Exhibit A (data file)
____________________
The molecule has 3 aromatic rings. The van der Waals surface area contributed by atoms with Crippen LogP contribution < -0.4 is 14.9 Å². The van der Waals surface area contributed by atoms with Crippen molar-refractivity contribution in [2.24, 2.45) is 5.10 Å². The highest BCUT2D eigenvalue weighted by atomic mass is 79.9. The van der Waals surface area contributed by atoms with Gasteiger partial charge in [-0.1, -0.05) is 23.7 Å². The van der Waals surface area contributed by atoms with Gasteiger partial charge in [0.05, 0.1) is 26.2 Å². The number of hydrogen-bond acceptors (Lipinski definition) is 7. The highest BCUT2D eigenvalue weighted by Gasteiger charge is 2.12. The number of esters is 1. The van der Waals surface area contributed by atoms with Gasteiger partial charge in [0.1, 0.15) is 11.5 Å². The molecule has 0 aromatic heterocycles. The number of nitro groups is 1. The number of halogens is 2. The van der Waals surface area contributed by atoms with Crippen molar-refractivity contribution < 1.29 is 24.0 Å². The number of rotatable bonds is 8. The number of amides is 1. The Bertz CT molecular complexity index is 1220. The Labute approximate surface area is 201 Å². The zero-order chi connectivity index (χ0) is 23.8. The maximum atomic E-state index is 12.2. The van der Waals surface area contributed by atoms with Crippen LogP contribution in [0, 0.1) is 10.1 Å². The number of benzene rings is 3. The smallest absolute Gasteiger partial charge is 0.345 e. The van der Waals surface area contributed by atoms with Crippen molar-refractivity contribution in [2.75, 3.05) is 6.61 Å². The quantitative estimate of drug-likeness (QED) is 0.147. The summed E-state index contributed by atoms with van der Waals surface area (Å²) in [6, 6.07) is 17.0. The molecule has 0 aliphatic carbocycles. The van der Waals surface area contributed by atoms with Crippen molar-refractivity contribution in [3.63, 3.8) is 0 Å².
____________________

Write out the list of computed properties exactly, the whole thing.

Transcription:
The molecule has 3 aromatic rings. The van der Waals surface area contributed by atoms with Crippen LogP contribution < -0.4 is 14.9 Å². The van der Waals surface area contributed by atoms with Crippen molar-refractivity contribution in [2.24, 2.45) is 5.10 Å². The highest BCUT2D eigenvalue weighted by atomic mass is 79.9. The van der Waals surface area contributed by atoms with Gasteiger partial charge in [-0.1, -0.05) is 23.7 Å². The van der Waals surface area contributed by atoms with Gasteiger partial charge in [0.05, 0.1) is 26.2 Å². The number of hydrogen-bond acceptors (Lipinski definition) is 7. The highest BCUT2D eigenvalue weighted by Gasteiger charge is 2.12. The number of esters is 1. The van der Waals surface area contributed by atoms with Gasteiger partial charge in [0.1, 0.15) is 11.5 Å². The molecule has 0 aromatic heterocycles. The number of nitro groups is 1. The number of halogens is 2. The van der Waals surface area contributed by atoms with Crippen molar-refractivity contribution < 1.29 is 24.0 Å². The number of rotatable bonds is 8. The number of amides is 1. The Bertz CT molecular complexity index is 1220. The Labute approximate surface area is 201 Å². The zero-order chi connectivity index (χ0) is 23.8. The maximum atomic E-state index is 12.2. The van der Waals surface area contributed by atoms with Crippen LogP contribution in [0, 0.1) is 10.1 Å². The number of benzene rings is 3. The smallest absolute Gasteiger partial charge is 0.345 e. The van der Waals surface area contributed by atoms with Crippen molar-refractivity contribution in [2.75, 3.05) is 6.61 Å². The quantitative estimate of drug-likeness (QED) is 0.147. The summed E-state index contributed by atoms with van der Waals surface area (Å²) in [6, 6.07) is 17.0. The molecule has 0 aliphatic carbocycles. The van der Waals surface area contributed by atoms with Crippen molar-refractivity contribution in [3.63, 3.8) is 0 Å².